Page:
Opioid overdoses more lethal than driving in Virginia

The number of heroin and other opioid overdoses has been steadily growing since 2009


Jonathan Edwards
The Virginian-Pilot

NORFOLK, Va. — Deaths from heroin and opiate use outnumbered highway fatalities in Virginia for the first time last year, although they went down a bit in Hampton Roads after a big jump the year before.

Records show that 728 Virginians died from drug overdoses in 2014, while 700 people died on the state's roads.

The increase came despite stronger efforts to prevent heroin use, a focus that was announced a year ago by Virginia Attorney General Mark Herring.

"The heroin and prescription drug epidemic is a public health issue, a public safety and law enforcement issue and, most importantly, it's a family issue," Herring said in a news release.

The highway death toll in 2013 was 741, while there were 661 drug-related deaths. And in 2009, there were 750 traffic fatalities and 504 deaths from heroin and opioids.

In Hampton Roads, the number of heroin and other opiate deaths went down more than 8 percent between 2013 and last year. But that came after the number had skyrocketed 73 percent, from 83 deaths in 2012 to 144 in 2013.

Herring's office outlined the efforts made to help recovering addicts and decriminalize behaviors that can save lives.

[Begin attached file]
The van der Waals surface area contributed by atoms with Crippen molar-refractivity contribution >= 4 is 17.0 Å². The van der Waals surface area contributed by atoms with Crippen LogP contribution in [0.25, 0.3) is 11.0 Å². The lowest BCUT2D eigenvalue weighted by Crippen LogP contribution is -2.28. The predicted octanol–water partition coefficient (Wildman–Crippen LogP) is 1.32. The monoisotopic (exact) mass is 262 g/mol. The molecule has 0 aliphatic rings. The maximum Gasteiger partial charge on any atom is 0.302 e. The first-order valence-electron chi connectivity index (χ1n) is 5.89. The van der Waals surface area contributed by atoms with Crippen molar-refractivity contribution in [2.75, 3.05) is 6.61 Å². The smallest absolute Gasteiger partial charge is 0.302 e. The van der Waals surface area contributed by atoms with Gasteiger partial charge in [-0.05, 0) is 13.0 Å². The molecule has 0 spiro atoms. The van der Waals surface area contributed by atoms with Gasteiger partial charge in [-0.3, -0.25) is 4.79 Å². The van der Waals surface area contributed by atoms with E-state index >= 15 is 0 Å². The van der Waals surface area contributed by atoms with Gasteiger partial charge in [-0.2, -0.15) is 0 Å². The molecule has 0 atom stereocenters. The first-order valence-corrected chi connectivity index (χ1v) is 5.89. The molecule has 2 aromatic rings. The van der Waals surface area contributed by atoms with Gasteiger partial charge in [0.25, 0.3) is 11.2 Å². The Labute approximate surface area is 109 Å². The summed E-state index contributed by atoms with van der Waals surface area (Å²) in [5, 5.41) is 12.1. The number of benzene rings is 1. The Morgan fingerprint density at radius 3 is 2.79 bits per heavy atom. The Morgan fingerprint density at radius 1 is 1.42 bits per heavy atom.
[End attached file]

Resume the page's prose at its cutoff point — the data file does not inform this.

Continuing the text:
For instance, new laws were passed that provide immunity to law enforcement officers who administer Naloxone to counteract drug overdoses.

Herring also said that during the past year, there have been 28 prosecutions against dealers and traffickers.Those cases recovered 95.4 kilograms of heroin valued at over $19 million. In addition, during the past year, authorities have dismantled what is thought to have been the largest heroin-trafficking operation in Hampton Roads.

The state also launched initiatives to familiarize students with the consequences of drug use. Officials are also cracking down on prescription scams.

Herring said last week that he hopes the new statistics help officials realize how urgently solutions are needed to solve the heroin epidemic.

The Associated Press contributed to this report.

©2015 The Virginian-Pilot

McClatchy-Tribune News Service

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